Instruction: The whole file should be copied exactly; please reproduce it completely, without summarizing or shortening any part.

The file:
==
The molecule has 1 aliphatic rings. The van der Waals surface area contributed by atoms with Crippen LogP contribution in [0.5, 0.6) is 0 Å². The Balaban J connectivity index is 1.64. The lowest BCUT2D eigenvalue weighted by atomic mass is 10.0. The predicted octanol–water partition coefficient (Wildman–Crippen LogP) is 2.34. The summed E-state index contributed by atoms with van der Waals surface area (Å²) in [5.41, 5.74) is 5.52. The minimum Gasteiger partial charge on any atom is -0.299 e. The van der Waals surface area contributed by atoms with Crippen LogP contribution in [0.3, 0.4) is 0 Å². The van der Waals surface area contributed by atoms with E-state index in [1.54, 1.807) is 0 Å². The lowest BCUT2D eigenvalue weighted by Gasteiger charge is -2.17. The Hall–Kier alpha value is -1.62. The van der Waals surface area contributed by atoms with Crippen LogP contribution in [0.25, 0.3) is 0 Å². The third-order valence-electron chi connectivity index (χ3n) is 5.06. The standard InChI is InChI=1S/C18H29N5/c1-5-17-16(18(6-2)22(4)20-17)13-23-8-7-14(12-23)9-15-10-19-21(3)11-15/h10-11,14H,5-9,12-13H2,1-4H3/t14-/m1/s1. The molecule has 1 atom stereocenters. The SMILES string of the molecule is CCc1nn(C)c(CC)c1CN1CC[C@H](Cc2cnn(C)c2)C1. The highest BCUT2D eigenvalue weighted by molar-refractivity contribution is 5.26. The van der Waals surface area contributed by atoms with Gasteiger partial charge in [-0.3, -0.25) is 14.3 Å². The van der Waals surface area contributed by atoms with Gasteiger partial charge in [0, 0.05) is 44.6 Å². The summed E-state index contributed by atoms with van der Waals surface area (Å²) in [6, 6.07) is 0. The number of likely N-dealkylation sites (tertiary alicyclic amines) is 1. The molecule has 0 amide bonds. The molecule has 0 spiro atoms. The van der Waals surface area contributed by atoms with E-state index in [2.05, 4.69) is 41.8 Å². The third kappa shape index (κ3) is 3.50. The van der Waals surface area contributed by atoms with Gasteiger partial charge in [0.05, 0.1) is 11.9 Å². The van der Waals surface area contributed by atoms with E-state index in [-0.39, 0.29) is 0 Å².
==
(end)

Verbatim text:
The molecule has 1 aliphatic rings. The van der Waals surface area contributed by atoms with Crippen LogP contribution in [0.5, 0.6) is 0 Å². The Balaban J connectivity index is 1.64. The lowest BCUT2D eigenvalue weighted by atomic mass is 10.0. The predicted octanol–water partition coefficient (Wildman–Crippen LogP) is 2.34. The summed E-state index contributed by atoms with van der Waals surface area (Å²) in [5.41, 5.74) is 5.52. The minimum Gasteiger partial charge on any atom is -0.299 e. The van der Waals surface area contributed by atoms with Crippen LogP contribution in [0.3, 0.4) is 0 Å². The van der Waals surface area contributed by atoms with E-state index in [1.54, 1.807) is 0 Å². The lowest BCUT2D eigenvalue weighted by Gasteiger charge is -2.17. The Hall–Kier alpha value is -1.62. The van der Waals surface area contributed by atoms with Crippen LogP contribution in [0.25, 0.3) is 0 Å². The third-order valence-electron chi connectivity index (χ3n) is 5.06. The standard InChI is InChI=1S/C18H29N5/c1-5-17-16(18(6-2)22(4)20-17)13-23-8-7-14(12-23)9-15-10-19-21(3)11-15/h10-11,14H,5-9,12-13H2,1-4H3/t14-/m1/s1. The molecule has 1 atom stereocenters. The SMILES string of the molecule is CCc1nn(C)c(CC)c1CN1CC[C@H](Cc2cnn(C)c2)C1. The highest BCUT2D eigenvalue weighted by molar-refractivity contribution is 5.26. The van der Waals surface area contributed by atoms with Gasteiger partial charge in [-0.3, -0.25) is 14.3 Å². The van der Waals surface area contributed by atoms with Gasteiger partial charge in [0, 0.05) is 44.6 Å². The summed E-state index contributed by atoms with van der Waals surface area (Å²) in [6, 6.07) is 0. The number of likely N-dealkylation sites (tertiary alicyclic amines) is 1. The molecule has 0 amide bonds. The molecule has 0 spiro atoms. The van der Waals surface area contributed by atoms with E-state index in [2.05, 4.69) is 41.8 Å². The third kappa shape index (κ3) is 3.50. The van der Waals surface area contributed by atoms with Gasteiger partial charge in [0.05, 0.1) is 11.9 Å². The van der Waals surface area contributed by atoms with E-state index in [-0.39, 0.29) is 0 Å².